The “Great Contraction” has sent New Jersey into economic freefall. In just two months, total employment in the state has fallen to the same level as 1985, thirty-five years ago. In addition to deep short-term recession woes, the shocks of the coronavirus are accelerating the pace of structural change and raising profound questions and uncertainties about the future.
For example, the “office” is central to the economy of New Jersey. Will the magnitude of distress in office markets caused by the pandemic match the distress of bricks and mortar retailing caused by the rise of e-commerce? While the post-pandemic office has yet to be invented, there will certainly be a rebalancing of office ecologies, with significant planning implications.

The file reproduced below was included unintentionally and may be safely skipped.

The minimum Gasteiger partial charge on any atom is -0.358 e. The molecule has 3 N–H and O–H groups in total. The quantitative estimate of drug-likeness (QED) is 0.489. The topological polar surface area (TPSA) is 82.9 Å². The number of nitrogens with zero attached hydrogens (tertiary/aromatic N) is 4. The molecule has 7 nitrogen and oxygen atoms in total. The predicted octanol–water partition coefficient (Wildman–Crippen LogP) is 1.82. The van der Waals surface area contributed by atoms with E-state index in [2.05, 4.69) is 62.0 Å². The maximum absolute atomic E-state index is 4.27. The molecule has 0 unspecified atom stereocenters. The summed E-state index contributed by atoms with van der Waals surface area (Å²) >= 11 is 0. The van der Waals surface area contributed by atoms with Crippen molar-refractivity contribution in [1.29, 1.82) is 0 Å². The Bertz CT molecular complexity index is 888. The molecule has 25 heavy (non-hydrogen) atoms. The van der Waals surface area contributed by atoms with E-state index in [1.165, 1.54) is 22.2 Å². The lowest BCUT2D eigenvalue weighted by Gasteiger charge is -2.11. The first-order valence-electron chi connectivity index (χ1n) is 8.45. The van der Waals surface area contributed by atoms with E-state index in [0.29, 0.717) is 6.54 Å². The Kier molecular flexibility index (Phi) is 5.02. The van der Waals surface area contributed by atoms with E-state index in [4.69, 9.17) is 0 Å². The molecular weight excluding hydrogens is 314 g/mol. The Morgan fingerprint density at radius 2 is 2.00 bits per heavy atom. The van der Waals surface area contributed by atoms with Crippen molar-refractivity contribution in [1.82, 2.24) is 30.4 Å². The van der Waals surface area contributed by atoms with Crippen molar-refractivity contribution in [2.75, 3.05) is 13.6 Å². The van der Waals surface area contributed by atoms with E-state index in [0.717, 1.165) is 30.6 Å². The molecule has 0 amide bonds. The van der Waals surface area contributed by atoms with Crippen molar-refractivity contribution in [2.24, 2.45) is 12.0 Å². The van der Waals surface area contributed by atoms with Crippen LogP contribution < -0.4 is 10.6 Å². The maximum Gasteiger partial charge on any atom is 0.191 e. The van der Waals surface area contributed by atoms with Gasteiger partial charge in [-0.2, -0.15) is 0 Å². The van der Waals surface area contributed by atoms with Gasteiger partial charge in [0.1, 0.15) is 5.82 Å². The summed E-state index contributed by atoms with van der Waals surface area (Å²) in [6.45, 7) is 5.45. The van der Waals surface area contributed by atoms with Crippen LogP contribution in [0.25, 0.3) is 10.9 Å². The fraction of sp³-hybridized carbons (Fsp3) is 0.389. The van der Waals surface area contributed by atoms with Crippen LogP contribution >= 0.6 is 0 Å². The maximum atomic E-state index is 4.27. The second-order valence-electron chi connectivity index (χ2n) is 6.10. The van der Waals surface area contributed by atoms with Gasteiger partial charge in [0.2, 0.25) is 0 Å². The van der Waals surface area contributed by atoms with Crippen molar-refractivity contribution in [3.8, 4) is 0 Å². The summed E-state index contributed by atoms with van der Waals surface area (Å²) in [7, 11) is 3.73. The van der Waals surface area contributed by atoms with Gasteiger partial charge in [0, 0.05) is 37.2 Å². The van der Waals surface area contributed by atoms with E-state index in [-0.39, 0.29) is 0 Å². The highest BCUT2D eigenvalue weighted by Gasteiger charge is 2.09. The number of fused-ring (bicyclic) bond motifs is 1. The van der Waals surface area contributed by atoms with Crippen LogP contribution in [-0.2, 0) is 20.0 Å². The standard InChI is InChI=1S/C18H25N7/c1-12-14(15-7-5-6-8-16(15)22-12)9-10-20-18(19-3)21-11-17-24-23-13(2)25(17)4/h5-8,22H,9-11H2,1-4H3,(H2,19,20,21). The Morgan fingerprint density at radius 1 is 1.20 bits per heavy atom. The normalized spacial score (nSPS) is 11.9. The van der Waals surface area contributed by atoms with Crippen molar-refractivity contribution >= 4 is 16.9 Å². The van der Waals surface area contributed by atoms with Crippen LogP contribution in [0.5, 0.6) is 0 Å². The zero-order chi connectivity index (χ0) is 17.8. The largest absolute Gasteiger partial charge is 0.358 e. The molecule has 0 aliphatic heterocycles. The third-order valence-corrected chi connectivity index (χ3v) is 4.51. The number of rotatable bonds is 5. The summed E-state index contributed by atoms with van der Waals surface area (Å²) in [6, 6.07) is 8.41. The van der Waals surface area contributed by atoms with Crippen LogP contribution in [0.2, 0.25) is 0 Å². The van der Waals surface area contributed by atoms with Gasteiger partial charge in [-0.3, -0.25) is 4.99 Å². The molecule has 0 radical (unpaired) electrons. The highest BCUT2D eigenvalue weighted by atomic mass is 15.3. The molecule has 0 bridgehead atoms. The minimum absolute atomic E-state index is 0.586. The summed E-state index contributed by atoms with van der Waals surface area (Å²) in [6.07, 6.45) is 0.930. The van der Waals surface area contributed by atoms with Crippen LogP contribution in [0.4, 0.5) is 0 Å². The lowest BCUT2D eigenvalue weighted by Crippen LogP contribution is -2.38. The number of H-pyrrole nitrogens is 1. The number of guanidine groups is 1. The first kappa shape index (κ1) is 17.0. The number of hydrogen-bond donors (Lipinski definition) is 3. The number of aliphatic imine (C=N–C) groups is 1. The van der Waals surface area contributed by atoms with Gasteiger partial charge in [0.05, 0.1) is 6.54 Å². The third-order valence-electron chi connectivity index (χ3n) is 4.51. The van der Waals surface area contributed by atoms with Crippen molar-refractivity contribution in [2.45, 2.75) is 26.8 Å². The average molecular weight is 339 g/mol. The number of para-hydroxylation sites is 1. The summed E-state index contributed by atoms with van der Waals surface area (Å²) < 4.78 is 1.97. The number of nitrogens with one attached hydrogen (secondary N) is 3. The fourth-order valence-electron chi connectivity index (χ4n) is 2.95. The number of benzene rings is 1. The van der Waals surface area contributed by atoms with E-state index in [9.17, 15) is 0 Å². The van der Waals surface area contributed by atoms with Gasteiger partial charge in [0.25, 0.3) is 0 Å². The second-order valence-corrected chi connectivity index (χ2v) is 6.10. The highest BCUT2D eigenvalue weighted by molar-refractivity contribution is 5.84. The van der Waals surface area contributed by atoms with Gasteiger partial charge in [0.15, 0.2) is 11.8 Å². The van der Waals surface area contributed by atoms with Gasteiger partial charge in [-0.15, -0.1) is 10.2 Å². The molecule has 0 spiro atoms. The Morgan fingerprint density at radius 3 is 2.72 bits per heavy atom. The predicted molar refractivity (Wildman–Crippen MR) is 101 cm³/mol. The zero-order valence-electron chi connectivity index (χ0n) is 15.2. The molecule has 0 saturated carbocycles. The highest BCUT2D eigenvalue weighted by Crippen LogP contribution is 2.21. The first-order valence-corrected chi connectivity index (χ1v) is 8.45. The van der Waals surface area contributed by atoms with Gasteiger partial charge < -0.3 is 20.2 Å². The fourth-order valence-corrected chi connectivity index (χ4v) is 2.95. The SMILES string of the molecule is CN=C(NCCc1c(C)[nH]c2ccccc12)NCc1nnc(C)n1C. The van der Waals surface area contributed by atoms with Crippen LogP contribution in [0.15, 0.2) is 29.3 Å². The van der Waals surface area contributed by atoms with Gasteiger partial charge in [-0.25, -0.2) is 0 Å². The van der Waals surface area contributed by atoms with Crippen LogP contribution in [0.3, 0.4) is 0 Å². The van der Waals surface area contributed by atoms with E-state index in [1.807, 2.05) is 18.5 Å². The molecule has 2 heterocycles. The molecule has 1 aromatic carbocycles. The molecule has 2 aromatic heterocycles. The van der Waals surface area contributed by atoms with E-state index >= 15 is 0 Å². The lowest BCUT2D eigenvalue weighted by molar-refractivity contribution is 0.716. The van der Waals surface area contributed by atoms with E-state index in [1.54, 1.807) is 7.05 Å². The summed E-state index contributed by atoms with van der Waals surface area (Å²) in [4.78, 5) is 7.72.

Building dense, walkable, transit-dependent, mixed-use, LWP (live, work, play) environments was a planning and development mantra of the past decade. Low-density, automobile-centric suburbs were viewed as fading obsolete relics of the twentieth century, while the “cool quotient” of urban areas soared. Can these pre-pandemic structures endure and adapt to post-pandemic health strictures? Will there be a pandemic-induced “resprawling” of New Jersey?
These are just some of the questions that the planning profession must confront. Join James W. Hughes and Joseph J. Seneca, co-authors of the new Rutgers Regional Report monthly series labeled “Fast Track Research Notes.” Its first issue – Coronavirus Economic Shocks: New Jersey versus The Nation – was released on June 1. This webinar will be moderated by Charles Latini, President of APA New Jersey.